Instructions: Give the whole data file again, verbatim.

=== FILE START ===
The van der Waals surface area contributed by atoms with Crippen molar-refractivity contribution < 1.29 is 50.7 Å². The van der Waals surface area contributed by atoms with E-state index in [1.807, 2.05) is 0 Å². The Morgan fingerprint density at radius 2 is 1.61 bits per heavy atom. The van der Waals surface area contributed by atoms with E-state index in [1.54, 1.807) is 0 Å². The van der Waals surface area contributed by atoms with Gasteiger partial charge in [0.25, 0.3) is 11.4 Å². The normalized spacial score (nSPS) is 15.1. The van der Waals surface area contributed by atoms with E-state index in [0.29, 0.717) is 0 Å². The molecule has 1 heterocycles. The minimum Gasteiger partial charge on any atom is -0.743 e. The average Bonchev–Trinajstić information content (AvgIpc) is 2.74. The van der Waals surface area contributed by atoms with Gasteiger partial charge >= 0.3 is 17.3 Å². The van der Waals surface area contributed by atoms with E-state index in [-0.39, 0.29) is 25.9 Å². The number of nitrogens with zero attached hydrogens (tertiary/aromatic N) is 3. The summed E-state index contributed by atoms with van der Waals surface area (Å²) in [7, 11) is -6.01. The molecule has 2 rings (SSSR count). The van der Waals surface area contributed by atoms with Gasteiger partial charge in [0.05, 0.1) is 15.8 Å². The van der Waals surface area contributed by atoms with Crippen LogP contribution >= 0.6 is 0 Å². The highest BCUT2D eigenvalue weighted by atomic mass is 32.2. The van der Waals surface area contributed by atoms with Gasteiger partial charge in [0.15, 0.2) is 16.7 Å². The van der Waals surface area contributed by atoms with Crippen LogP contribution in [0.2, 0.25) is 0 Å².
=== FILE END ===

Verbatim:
The van der Waals surface area contributed by atoms with Crippen molar-refractivity contribution < 1.29 is 50.7 Å². The van der Waals surface area contributed by atoms with E-state index in [1.807, 2.05) is 0 Å². The Morgan fingerprint density at radius 2 is 1.61 bits per heavy atom. The van der Waals surface area contributed by atoms with E-state index in [1.54, 1.807) is 0 Å². The van der Waals surface area contributed by atoms with Gasteiger partial charge in [0.25, 0.3) is 11.4 Å². The normalized spacial score (nSPS) is 15.1. The van der Waals surface area contributed by atoms with E-state index in [0.29, 0.717) is 0 Å². The molecule has 1 heterocycles. The minimum Gasteiger partial charge on any atom is -0.743 e. The average Bonchev–Trinajstić information content (AvgIpc) is 2.74. The van der Waals surface area contributed by atoms with Gasteiger partial charge >= 0.3 is 17.3 Å². The van der Waals surface area contributed by atoms with E-state index in [-0.39, 0.29) is 25.9 Å². The number of nitrogens with zero attached hydrogens (tertiary/aromatic N) is 3. The summed E-state index contributed by atoms with van der Waals surface area (Å²) in [7, 11) is -6.01. The molecule has 2 rings (SSSR count). The van der Waals surface area contributed by atoms with Gasteiger partial charge in [0.05, 0.1) is 15.8 Å². The van der Waals surface area contributed by atoms with Crippen LogP contribution >= 0.6 is 0 Å². The highest BCUT2D eigenvalue weighted by atomic mass is 32.2. The van der Waals surface area contributed by atoms with Gasteiger partial charge in [0.15, 0.2) is 16.7 Å². The van der Waals surface area contributed by atoms with Crippen LogP contribution in [0.2, 0.25) is 0 Å².